After the NALSA judgement which gave trans people legal recognition, it was thought that trans people would now be treated equal by society, and this would be followed by spreading awareness through all mass media sources. They would also be given education and employment opportunities, so that they could get a respectful position in society.

But the reality is that the Transgender Rights Bill 2014, which was passed in the Rajya Sabha, but was later deformed and introduced in the Lok Sabha by the present ruling Bharatiya Janata party (BJP) government in the year 2016 has not yet been passed. The attitude of political leaders toward trans people has been that of hypocrisy. Politicians who use Indian citizens as vote banks feel uneasy to bring any significant positive change in society due to the fear of loosing their votes. Thus, even when India is a democratic and so called inclusive country, the fate of minorities is left in the hands of the majority, which often creates more hurdles.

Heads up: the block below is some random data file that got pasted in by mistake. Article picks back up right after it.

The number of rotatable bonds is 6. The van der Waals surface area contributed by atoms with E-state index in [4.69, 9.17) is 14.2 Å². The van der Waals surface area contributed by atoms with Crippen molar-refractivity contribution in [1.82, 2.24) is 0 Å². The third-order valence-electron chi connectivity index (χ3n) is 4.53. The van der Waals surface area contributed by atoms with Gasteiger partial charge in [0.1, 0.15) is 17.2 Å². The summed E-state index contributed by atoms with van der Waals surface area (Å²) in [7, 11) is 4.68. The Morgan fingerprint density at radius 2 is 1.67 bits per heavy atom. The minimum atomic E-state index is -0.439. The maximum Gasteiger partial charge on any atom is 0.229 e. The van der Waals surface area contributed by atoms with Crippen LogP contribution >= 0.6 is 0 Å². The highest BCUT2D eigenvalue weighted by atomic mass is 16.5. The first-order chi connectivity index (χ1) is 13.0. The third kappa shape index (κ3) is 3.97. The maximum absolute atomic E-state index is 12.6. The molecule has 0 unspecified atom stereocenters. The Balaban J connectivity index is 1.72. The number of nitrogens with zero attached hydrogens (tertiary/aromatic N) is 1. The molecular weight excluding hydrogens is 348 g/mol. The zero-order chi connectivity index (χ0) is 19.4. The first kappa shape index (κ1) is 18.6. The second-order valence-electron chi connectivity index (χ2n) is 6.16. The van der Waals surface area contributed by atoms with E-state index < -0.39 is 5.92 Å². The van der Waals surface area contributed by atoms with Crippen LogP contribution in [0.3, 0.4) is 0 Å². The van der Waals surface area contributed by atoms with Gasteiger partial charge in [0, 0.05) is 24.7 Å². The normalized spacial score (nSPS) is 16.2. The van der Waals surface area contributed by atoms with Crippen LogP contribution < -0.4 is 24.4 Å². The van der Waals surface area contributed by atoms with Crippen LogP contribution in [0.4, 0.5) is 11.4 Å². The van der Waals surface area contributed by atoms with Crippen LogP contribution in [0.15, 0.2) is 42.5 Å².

Due to the absence of any legal protection and the lack of nationwide social awareness, trans people in India still suffer a lot of violence and harassment. Recently, a trans woman, Sabi Giri, who had been posted as a sailor in the Indian Navy, was sacked from her job because of her transition. This was done without considering a transfer in other departments. India’s first trans woman principal Manabi Bandyopadhyay resigned from her job because her colleagues were non-cooperative. Shanavi Ponnusamy was refused a job in Air India due to her being trans. Incidents like these are still happening, while the Transgender Rights Bill is still under process.